We paid the reg­u­lar office vis­it fees each time we vis­it­ed them. An office vis­it for two chil­dren with ear infec­tions usu­al­ly came to $100 (we’re talk­ing 1980’s!), not includ­ing med­i­cine, which could be $25 or more. At that time I was at home edu­cat­ing my chil­dren and earn­ing just $65 a week car­ing for one oth­er child.

In the past 11 years our whole fam­i­ly has had only one year of tru­ly com­pre­hen­sive health­care cov­er­age. I am thank­ful for that because with­out it my hus­band would­n’t have sur­vived our fam­i­ly’s biggest med­ical emer­gency and trauma.

How­ev­er in the past 10 years, until 18 months ago, I had no med­ical insur­ance cov­er­age. My hus­band, legal­ly dis­abled from his med­ical con­di­tion, went on Medicare about 9 years ago.

Pri­or to that time we had paid $500 a month for COBRA (Con­sol­i­dat­ed Omnibus Bud­get Rec­on­cil­i­a­tion Act — allow­ing you to main­tain health insur­ance when you lose your job) just to keep him alone insured — had we not paid that mon­ey he would have been con­sid­ered as hav­ing a ‘pre-exist­ing con­di­tion’ and been unin­sur­able ever again had we sought dif­fer­ent pri­vate coverage.

Now to our cur­rent work­ing sta­tus: My hus­band took a part-time (20+ hours a week) job with Star­bucks at $8 an hour sim­ply to gain basic health insur­ance for me — no oth­er rea­son. I am extreme­ly fit (with more ener­gy and brain pow­er than co-work­ers who are half my age!) but at 63 there is always the pos­si­bil­i­ty of need­ing prop­er and effec­tive med­ical coverage.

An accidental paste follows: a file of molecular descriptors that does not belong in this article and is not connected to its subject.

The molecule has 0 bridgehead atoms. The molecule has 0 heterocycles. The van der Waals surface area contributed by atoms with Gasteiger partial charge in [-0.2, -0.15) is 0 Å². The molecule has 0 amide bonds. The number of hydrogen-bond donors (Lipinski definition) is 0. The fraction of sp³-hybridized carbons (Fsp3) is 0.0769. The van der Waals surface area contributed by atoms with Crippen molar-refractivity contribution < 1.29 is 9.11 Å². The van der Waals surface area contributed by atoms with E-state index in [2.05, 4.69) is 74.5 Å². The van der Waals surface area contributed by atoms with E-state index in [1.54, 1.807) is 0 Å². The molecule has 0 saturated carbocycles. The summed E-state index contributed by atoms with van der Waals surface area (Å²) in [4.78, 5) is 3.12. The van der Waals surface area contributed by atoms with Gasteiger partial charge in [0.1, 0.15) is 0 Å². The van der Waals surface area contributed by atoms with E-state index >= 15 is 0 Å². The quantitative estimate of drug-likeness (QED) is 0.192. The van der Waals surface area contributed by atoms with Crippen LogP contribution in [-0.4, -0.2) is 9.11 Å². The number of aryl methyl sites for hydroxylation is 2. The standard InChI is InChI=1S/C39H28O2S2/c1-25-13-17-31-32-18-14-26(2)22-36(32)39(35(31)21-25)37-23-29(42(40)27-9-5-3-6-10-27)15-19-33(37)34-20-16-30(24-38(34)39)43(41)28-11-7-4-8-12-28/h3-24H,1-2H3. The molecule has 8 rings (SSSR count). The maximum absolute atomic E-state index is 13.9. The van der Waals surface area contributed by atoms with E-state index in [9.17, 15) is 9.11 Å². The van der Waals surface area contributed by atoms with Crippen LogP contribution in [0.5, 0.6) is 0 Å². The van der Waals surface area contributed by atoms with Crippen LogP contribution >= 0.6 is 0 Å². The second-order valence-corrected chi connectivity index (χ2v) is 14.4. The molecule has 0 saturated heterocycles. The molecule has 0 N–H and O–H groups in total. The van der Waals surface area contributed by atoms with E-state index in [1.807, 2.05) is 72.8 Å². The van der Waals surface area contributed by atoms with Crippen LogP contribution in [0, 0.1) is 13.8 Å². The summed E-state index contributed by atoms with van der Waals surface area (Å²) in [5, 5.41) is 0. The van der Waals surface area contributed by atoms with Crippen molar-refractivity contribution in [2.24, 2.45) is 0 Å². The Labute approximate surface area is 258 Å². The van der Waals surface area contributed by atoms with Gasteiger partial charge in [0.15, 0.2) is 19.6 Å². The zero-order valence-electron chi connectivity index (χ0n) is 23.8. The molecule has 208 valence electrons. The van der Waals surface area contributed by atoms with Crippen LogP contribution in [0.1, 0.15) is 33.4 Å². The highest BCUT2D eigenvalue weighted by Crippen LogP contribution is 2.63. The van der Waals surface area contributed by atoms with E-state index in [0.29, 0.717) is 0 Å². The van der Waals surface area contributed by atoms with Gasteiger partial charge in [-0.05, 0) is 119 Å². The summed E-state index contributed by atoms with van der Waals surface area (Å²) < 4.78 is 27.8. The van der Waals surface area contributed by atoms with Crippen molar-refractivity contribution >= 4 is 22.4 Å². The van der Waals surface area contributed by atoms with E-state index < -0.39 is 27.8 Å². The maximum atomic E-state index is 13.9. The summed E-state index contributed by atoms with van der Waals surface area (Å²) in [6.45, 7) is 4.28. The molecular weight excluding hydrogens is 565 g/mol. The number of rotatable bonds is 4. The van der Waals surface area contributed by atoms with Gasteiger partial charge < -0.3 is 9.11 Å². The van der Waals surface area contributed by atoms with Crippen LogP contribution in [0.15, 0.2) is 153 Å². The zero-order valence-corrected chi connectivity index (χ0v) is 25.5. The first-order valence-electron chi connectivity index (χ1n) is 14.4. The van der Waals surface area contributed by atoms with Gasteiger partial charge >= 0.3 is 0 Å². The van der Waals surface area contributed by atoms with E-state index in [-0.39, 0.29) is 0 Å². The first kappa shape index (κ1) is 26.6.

In my part-time work (6 hours most days, on occa­sion 9 1/2 hours a day), in ear­ly child­hood care, I am paid $10 an hour but there are no health­care or oth­er ben­e­fits. My hus­band has recent­ly increased our health insur­ance cov­er­age, and thus pay­ments, through Star­bucks increased to $225 a month — this gives us both more com­pre­hen­sive cov­er­age (he does­n’t need more com­pre­hen­sive cov­er­age but he can’t insure me with­out insur­ing himself!). 

Through his med­ical emer­gency in June 1999 we now know a doc­tor in just about every spe­cial­ty we might ever need. Fur­ther­more, we have abun­dant trust in them all. If we ever need­ed an expert physi­cian in anoth­er field I know they would give us the very best advice.

I don’t want to lose any of them by being part of nation­alised healthcare.

The rea­son I feel the need to write about our cur­rent health­care sta­tus is to doc­u­ment any changes that occur in our med­ical and finan­cial sit­u­a­tion as nation­alised health­care invades the US.

Our adult sons are inde­pen­dent of us, but they aren’t mak­ing extra­or­di­nar­i­ly high incomes that would allow them to take out med­ical cov­er­age just for the two of them — cost­ly. Plus, one of our sons has a pre-exist­ing neck con­di­tion. I would hate to see them each assessed a fee or fine for not ‘buy­ing’ Pres­i­dent Oba­ma’s com­pul­so­ry med­ical coverage. 

Right now they at least know that we have access to the best doc­tors in our area should they ever need their ser­vices. I would­n’t want them going to any oth­er doc­tor just because their insur­ance made it cost effective.

We await the future.